Time to do what is right for the pigTime to do what is right for the pig
Today's veterinarians have an important leadership role in the swine business.
February 28, 2017
One health, one world and one passion for the pig was the clear message at this year’s American Association of Swine Veterinarian annual conference. A record number of veterinarians and students gathered in Denver to discuss what is best for the pig.
Regulatory measures and consumers demand transparency has changed the veterinarian’s role on the farm or has it?
Today’s consumers want more transparency. As J.J. Jones from The Center for Food Integrity explains, in an AASV session, more than 50% of U.S. consumers think that transparency on animal treatment is imperative to build trust in food companies. This statement should not be taken lightly but leave hog farmers questioning just exactly what level of transparency the meat-eating consumer really wants.
At the same time, the swine business is dealing with a storm of regulations. The pork industry often spends valuable time sifting through regulations, proposed legislation and rulemaking procedures in the name of keeping safe, healthy pork on consumer’s plates.
However, with all the noise surrounding food animal production, it is easy to lose focus on the important component of the swine business. Between the anti-animal agriculture agenda and the increasing regulations, America’s pig farmers and the veterinarians that serve them find themselves torn in many directions. As Matthew Turner, DVM, tells the AASV “As veterinarians, we need to do what is right for the pig at all times.”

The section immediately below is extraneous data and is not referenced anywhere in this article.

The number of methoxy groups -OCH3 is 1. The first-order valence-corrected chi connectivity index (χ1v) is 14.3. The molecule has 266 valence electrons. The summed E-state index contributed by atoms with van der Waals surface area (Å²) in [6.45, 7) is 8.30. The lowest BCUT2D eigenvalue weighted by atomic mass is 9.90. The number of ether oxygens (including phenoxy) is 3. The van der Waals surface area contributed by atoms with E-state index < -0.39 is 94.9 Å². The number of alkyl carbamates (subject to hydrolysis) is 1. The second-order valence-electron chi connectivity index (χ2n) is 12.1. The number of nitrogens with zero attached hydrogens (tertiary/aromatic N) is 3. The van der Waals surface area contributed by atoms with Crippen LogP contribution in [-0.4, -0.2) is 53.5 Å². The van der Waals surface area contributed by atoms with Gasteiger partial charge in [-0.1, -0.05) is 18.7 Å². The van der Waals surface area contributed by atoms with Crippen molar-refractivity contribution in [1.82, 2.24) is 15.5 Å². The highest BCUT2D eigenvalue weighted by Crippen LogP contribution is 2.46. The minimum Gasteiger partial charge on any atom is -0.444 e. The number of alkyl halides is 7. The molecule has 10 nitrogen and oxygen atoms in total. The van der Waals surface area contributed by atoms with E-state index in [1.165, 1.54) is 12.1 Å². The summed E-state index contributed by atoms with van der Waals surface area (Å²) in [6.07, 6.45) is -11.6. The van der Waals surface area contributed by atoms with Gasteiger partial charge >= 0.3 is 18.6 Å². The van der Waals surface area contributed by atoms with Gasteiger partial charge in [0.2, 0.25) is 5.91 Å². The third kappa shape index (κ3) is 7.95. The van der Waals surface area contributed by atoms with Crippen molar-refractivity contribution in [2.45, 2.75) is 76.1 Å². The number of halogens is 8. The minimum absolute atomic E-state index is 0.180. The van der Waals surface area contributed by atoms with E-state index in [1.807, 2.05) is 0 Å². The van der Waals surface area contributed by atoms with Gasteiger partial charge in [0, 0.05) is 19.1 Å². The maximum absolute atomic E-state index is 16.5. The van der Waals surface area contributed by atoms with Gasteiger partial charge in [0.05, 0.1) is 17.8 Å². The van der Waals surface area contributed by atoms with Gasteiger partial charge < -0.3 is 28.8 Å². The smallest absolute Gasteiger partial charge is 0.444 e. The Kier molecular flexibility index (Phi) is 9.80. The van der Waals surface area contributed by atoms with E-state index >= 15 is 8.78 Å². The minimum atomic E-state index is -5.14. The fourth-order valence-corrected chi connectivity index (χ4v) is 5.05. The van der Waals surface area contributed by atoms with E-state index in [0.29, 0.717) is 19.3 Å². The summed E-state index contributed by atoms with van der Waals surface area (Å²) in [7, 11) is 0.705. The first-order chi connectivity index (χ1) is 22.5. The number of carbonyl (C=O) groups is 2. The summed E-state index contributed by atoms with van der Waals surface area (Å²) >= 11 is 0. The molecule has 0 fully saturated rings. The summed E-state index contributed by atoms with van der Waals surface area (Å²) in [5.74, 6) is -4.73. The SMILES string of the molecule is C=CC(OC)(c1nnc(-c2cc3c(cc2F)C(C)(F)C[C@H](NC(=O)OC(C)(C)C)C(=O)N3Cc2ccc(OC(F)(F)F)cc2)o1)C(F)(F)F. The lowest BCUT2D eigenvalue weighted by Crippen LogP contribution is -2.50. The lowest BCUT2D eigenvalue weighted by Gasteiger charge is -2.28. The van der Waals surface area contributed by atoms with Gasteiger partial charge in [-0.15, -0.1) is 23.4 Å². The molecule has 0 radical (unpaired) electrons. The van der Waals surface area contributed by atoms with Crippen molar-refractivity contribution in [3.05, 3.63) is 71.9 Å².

Turner’s message was echoed by many speakers throughout the AASV conference — a good reminder for everyone involved in the swine business.
The veterinarian is an essential part in a pig farmer’s success. Veterinarians have great power. Yet, great power comes with great responsibility, especially when it comes to antimicrobial stewardship. Veterinarians need to take their leadership role seriously and exercise every opportunity to advocate for the pig and pig caretaker.
Be that as it may, even as the regulatory hoops and the consumer demands require additional time and grows tiresome. It is evident from the one-on-one discussion at annual gathering for swine veterinarians that the passion for the pig and science that guides the swine business has never expired.
Fundamentally, the swine veterinarian still has the No. 1 job of keeping the pig healthy. The practices, tools and medications may have evolved, but the immense level of care has never disappeared.
The swine veterinarian community is highly invested into the pork business. While the swine veterinarian needs to make a living, the investment goes beyond monetary involvement. The discussion at the annual gathering is not about how to make a fast buck, but a deeper discussion on how to effectively help America’s pig farmers to do right for the pig by leveraging science and practical measures to produce wholesome, safe pork for the global table.
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